Time to excavate your SkepticalScience.com bookmark! An exciting new ‘guest debunk’ by the Harvard scholar Naomi Oreskes examines the popular misconception that “[s]cientists in the 1990s and 2000s said the global atmosphere would heat up.”
Spoiler alert: her analysis concludes that the myth is not, in fact, true. On the contrary—it’s flawed.
We caught up with Professor Oreskes and her webmaster and son, Bristol University’s John Cook, during their three-continent tour to fight public misconceptions about their new post.
“Forget everything you’ve heard about our latest debunk,” says the baby-faced Cook, a newly-created PhD from Australia. Any more freshly-minted and you could smell the meconium of mugglehood on his breath.
“It’s all lies. Skeptic lies.”
So that’s what Skeptical Science’s hottest new entry isn’t about, I say. Can you tell me what it is about?
Prof. Oreskes does the honors. With most climate change now occurring underwater, she explains, a common tactic to embarrass scientists is to perpetuate the alt-history factoid that—barely a decade ago—they were threatening that the air was going to warm up.
“We scientists [sic],” says the historian, “have a clearer and clearer understanding that virtually all the heat caused by humans—Hiroshima for Hiroshima—is confined to the bathyclimatic zone.
“Which is a fancy way of saying the lower ichthyosphere. Hundreds of feet below sea level: that’s where the action is, to all instensive [sic] purposes.
“But if we expected, at the turn of the millennium, that [AGW] was going to be an atmospheric phenomenon, that would be a real black eye to our credibility, wouldn’t it? We haven’t screwed up that bad since the ‘global cooling’ consensus of the ’50s, ‘60s and early ‘70s. I was in college at the time, and I still recall the fear our Professors used to drum into us about the ‘coming Ice—‘“
“No, that’s compl—” Cook cuts in. “That’s been debunked, Mum. We talked about this.”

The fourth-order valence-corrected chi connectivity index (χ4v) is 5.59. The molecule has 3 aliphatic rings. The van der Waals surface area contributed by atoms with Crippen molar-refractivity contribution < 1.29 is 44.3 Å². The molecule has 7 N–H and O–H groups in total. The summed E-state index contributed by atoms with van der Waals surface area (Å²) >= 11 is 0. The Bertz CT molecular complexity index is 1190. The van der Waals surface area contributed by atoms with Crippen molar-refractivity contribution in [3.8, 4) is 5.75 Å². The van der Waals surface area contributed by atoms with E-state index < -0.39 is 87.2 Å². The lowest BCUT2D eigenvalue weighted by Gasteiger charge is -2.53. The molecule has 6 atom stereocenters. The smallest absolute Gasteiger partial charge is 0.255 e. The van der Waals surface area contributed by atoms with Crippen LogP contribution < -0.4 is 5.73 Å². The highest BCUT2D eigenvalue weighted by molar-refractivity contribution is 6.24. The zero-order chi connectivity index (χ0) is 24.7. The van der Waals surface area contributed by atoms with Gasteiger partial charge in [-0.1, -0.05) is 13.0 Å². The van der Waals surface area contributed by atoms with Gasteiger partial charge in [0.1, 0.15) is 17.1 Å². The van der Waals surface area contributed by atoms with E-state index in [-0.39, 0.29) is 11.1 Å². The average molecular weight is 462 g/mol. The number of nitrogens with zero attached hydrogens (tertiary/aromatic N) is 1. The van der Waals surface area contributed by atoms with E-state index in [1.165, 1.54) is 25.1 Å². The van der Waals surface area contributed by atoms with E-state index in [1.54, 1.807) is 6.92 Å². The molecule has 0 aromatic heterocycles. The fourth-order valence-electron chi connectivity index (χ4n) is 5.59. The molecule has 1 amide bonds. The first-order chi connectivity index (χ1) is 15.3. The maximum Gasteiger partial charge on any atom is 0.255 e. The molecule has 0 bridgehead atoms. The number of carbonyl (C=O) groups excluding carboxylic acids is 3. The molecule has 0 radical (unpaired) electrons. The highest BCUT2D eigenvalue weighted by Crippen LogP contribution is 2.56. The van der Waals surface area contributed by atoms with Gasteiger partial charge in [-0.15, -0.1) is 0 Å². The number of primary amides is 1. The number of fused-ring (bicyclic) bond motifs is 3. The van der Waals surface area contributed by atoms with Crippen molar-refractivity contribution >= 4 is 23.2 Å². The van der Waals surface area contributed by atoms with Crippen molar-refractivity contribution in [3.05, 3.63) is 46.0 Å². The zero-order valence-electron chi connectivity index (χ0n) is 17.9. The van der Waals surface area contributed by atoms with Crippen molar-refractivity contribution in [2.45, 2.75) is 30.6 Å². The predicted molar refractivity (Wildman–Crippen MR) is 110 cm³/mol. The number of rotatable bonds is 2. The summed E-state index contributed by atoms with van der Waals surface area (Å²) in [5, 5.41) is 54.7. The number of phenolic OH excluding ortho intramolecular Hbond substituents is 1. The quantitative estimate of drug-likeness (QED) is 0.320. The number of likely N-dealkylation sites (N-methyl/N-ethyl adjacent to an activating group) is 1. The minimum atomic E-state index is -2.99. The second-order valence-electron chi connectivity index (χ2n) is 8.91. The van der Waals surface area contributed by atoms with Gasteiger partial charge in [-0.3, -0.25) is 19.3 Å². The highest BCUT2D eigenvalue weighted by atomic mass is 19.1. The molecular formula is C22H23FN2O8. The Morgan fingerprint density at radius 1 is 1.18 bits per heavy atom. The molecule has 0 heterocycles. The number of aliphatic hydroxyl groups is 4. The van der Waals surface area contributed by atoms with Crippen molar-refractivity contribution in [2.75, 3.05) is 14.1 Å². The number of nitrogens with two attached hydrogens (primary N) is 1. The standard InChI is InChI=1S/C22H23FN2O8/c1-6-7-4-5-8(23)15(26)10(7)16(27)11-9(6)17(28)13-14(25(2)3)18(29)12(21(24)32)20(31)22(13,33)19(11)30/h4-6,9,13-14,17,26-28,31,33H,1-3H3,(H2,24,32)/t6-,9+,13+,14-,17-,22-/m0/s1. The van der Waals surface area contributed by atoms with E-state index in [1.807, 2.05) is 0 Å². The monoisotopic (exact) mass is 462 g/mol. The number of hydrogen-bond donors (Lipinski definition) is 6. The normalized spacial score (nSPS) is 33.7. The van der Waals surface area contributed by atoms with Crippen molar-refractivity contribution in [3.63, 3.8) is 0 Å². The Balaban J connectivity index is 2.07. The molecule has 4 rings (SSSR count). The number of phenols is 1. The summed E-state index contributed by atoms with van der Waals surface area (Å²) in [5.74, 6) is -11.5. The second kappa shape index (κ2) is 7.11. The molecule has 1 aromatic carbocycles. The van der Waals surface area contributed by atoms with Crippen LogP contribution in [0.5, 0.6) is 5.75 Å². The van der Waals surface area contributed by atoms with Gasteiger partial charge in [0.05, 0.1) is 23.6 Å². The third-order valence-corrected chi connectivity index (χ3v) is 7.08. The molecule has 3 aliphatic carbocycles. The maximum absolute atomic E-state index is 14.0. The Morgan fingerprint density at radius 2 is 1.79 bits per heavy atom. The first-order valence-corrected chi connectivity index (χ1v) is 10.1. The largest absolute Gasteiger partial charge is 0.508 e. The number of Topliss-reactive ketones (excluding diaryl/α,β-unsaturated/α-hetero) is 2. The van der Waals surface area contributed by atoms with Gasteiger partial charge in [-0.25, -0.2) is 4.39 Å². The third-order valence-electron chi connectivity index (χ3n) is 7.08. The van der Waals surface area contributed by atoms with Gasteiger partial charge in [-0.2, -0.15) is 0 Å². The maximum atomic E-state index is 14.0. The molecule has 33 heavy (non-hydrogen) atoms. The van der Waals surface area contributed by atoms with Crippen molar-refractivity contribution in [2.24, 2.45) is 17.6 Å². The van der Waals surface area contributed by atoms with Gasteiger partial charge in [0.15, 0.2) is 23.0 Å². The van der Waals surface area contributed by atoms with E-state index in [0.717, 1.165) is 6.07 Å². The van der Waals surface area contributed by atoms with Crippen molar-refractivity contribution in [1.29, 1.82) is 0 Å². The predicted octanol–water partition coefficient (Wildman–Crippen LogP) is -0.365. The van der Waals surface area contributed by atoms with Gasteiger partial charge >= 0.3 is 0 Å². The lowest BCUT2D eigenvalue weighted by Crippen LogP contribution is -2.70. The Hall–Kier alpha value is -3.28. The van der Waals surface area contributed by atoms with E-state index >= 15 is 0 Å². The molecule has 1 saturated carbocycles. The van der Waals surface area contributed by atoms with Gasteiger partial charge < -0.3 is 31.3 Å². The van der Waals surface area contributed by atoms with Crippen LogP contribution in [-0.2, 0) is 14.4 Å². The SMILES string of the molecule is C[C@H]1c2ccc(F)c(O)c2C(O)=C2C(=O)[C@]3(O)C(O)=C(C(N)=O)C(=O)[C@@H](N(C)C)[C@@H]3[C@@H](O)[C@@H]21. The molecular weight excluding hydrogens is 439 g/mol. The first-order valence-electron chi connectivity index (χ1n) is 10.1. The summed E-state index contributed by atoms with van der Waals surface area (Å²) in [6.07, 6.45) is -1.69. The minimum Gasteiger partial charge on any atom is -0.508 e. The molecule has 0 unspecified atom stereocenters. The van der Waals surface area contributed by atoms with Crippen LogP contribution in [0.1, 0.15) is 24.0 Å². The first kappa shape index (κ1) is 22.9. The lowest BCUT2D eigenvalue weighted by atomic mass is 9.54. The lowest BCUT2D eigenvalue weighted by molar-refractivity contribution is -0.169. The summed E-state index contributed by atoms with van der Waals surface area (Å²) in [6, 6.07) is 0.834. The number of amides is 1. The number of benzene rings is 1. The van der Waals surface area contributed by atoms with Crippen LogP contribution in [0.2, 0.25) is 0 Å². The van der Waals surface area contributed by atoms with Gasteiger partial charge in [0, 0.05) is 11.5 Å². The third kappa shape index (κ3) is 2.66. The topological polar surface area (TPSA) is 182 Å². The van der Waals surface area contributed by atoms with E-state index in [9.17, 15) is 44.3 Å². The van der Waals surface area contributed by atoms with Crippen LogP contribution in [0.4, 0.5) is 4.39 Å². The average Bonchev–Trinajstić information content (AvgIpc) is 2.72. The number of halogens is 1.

“We did. We did? Right, now I remember… warming. Sorry. There used to be a ‘global warming’ consensus back in the 1950s, ‘60s and even as late as the early ‘70s.”
“That’s right Mum,” says Cook, adding quietly: “I’m sorry about this.
“It’s important to realize that she’s now, 74? 85? I think it’s important that journalists especially need to understand, historians of science are people like everybody else. They get old, they get confused, they crave routine, and especially academics who have been very lucid in their earlier period of life and I think sometimes it’s hard for them when they start to lose their memory so I think we’ve seen that phenomenon here.
”Mum, why don’t you tell the man about the [myth] you debunked?”
Oreskes says she started by asking if the ’surface warming’ meme represented a true scientific consensus. If so, not only would it be accurate to accuse ‘science’ itself of having ’said’ atmospheric warming was imminent, but atmospheric warming must, in fact, have been imminent, and would therefore “be happening now, as we speak.”
Fortunately, after scouring the historical record, Oreskes found that the only ‘consensus’ on surface warming was the result of a conspiracy of misunderstandings by an excitable, technically-illiterate media, echoed and amplified in the corridors of the politics of fear.
In the magisterial myth-fisking at SkepticalScience, the Connecticut-based historian makes a point that can’t be made often enough: The Guardian, An Inconvenient Truth, the NASA website and blogs like SkepticalScience and RealClimate are not examples of scientific documents, and belong in the proverbial dustbin when deciding what the science is telling us.
“One one hand you have what Time, Newsweek, Al Gore, Ban-Ki Moon, New Scientist, Scientific American, Munich Re, the Christian Science Monitor, The Conversation, Leonardo DiCaprio, the Nobel Peace Prize Committee, the IPCC, the Australian Climate Commission and the EPA are telling us,” writes Dr Oreskes.
“On the other hand you have the literature.”
Anyone conscientious about climate change would read the latter and only the latter, says Dr Cook, which is why he often relies on it as a source of story ideas for his pop-science blog.
In the ‘Advanced’ version of the debunk, Oreskes concedes that a handful of legitimate scientists did, indeed, publicly state that the planet’s surface would warm appreciably.